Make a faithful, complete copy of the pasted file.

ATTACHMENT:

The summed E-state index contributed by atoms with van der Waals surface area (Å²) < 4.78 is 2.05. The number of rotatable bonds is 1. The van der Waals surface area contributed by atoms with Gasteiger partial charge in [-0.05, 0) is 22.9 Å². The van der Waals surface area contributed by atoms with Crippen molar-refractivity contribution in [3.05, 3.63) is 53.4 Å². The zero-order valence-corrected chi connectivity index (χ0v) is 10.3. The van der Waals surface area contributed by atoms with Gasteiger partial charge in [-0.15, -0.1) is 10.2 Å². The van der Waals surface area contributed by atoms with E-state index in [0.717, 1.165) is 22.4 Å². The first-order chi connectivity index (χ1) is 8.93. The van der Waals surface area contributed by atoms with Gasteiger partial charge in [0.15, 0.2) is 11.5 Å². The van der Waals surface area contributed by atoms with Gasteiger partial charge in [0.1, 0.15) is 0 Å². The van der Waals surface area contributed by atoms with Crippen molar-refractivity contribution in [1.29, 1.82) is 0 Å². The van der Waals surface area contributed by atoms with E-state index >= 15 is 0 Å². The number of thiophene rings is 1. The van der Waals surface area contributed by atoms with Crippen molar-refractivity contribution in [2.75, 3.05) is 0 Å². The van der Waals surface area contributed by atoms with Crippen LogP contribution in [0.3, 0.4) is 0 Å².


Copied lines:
The summed E-state index contributed by atoms with van der Waals surface area (Å²) < 4.78 is 2.05. The number of rotatable bonds is 1. The van der Waals surface area contributed by atoms with Gasteiger partial charge in [-0.05, 0) is 22.9 Å². The van der Waals surface area contributed by atoms with Crippen molar-refractivity contribution in [3.05, 3.63) is 53.4 Å². The zero-order valence-corrected chi connectivity index (χ0v) is 10.3. The van der Waals surface area contributed by atoms with Gasteiger partial charge in [-0.15, -0.1) is 10.2 Å². The van der Waals surface area contributed by atoms with E-state index in [0.717, 1.165) is 22.4 Å². The first-order chi connectivity index (χ1) is 8.93. The van der Waals surface area contributed by atoms with Gasteiger partial charge in [0.15, 0.2) is 11.5 Å². The van der Waals surface area contributed by atoms with Gasteiger partial charge in [0.1, 0.15) is 0 Å². The van der Waals surface area contributed by atoms with Crippen molar-refractivity contribution in [1.29, 1.82) is 0 Å². The van der Waals surface area contributed by atoms with E-state index >= 15 is 0 Å². The number of thiophene rings is 1. The van der Waals surface area contributed by atoms with Crippen molar-refractivity contribution in [2.75, 3.05) is 0 Å². The van der Waals surface area contributed by atoms with Crippen LogP contribution in [0.3, 0.4) is 0 Å².